Molecular Biology Reports

, Volume 39, Issue 7, pp 7727–7741 | Cite as

Croatian national reference Y-STR haplotype database

  • Gordan MršićEmail author
  • Branka Gršković
  • Andro Vrdoljak
  • Maja Popović
  • Ivica Valpotić
  • Šimun Anđelinović
  • Vlastimil Stenzl
  • Edvard Ehler
  • Ludvik Urban
  • Gordana Lacković
  • Peter Underhill
  • Dragan Primorac


A reference Y-chromosome short tandem repeat (STR) haplotype database is needed for Y-STR match interpretation as well as for national and regional characterization of populations. The aim of this study was to create a comprehensive Y-STR haplotype database of the Croatian contemporary population and to analyze substructure between the five Croatian regions. We carried out a statistical analysis of the data from previously performed genetic analyses collected during routine forensic work by the Forensic Science Centre “Ivan Vučetić”. A total of 1,100 unrelated men from eastern, western, northern, southern and central Croatia were selected for the purpose of this study. Y-STRs were typed using the AmpFISTR Yfiler PCR amplification kit. Analysis of molecular variance calculated with the Y chromosome haplotype reference database online analysis tool included 16 population samples with 20,247 haplotypes. A total of 947 haplotypes were recorded, 848 of which were unique (89.5%). Haplotype diversity was 0.998, with the most frequent haplotype found in 9 of 1,100 men (0.82%). Locus diversity varied from 0.266 for DYS392 to 0.868 for DYS385. Discrimination capacity was 86.1%. Our results suggested high level of similarity among regional subpopulations within Croatia, except for mildly different southern Croatia. Relative resemblance was found with Bosnia and Herzegovina and Serbia. Whit Atheys’ Haplogroup Predictor was used to estimate the frequencies of Y-chromosome haplogroups. I2a, R1a, E1b1b and R1b haplogroups were most frequent in all Croatian regions. These results are important in forensics and contribute to the population genetics and genetic background of the contemporary Croatian population.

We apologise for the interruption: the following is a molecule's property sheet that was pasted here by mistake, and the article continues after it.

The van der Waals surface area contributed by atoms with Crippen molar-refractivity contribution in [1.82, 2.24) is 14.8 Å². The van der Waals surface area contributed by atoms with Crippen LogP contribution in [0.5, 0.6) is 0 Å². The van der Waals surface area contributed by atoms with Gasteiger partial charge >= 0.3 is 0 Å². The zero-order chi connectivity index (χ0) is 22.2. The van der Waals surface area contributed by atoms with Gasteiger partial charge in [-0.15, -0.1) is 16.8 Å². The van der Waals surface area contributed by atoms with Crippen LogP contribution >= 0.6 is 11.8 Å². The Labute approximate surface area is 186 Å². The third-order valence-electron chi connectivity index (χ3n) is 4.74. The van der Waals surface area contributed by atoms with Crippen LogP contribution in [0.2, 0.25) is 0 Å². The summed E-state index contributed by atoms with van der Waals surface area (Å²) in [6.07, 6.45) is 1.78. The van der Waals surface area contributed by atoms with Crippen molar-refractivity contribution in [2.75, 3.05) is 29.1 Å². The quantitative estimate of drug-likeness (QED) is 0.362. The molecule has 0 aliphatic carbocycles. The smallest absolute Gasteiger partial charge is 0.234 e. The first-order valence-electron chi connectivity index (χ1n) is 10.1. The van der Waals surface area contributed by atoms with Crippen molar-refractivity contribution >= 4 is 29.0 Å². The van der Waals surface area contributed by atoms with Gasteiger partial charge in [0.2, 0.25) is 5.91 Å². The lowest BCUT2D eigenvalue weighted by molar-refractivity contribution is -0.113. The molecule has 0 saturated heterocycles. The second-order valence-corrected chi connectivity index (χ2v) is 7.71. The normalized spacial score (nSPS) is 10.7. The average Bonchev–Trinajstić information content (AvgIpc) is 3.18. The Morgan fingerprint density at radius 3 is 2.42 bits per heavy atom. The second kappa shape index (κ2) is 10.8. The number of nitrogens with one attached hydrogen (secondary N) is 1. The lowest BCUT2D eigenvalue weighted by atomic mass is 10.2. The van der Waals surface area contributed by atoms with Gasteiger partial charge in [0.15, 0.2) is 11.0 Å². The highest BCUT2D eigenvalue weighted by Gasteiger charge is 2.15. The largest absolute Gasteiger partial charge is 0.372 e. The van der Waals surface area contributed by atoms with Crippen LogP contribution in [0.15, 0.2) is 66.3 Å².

Y-chromosome Short tandem repeat Population genetics Haplotypes Haplogroups Croatian population 



This study was funded by the Ministry of Interior of Croatia. The authors thank Sunčica Papić, BSc, Marija Valić, BSc and Siniša Merkaš, BSc for technical support. Special thanks to Professor Lutz Roewer and Sascha Willuweit, MSc as well as Assistant Professor Ozren Polašek, MD, PhD for statistical analysis and support in the creation of this manuscript.

Supplementary material

11033_2012_1610_MOESM1_ESM.xls (184 kb)
Supplementary Table 1. Y-STR haplotypes in five Croatian regions (XLS 185 kb)
11033_2012_1610_MOESM2_ESM.tif (728 kb)
Figure S1. Median-Joining network of Y-chromosomal E1b1 haplogroup in Croatian population (n = 118). Markedly separated cluster is identified right below. (TIFF 729 kb)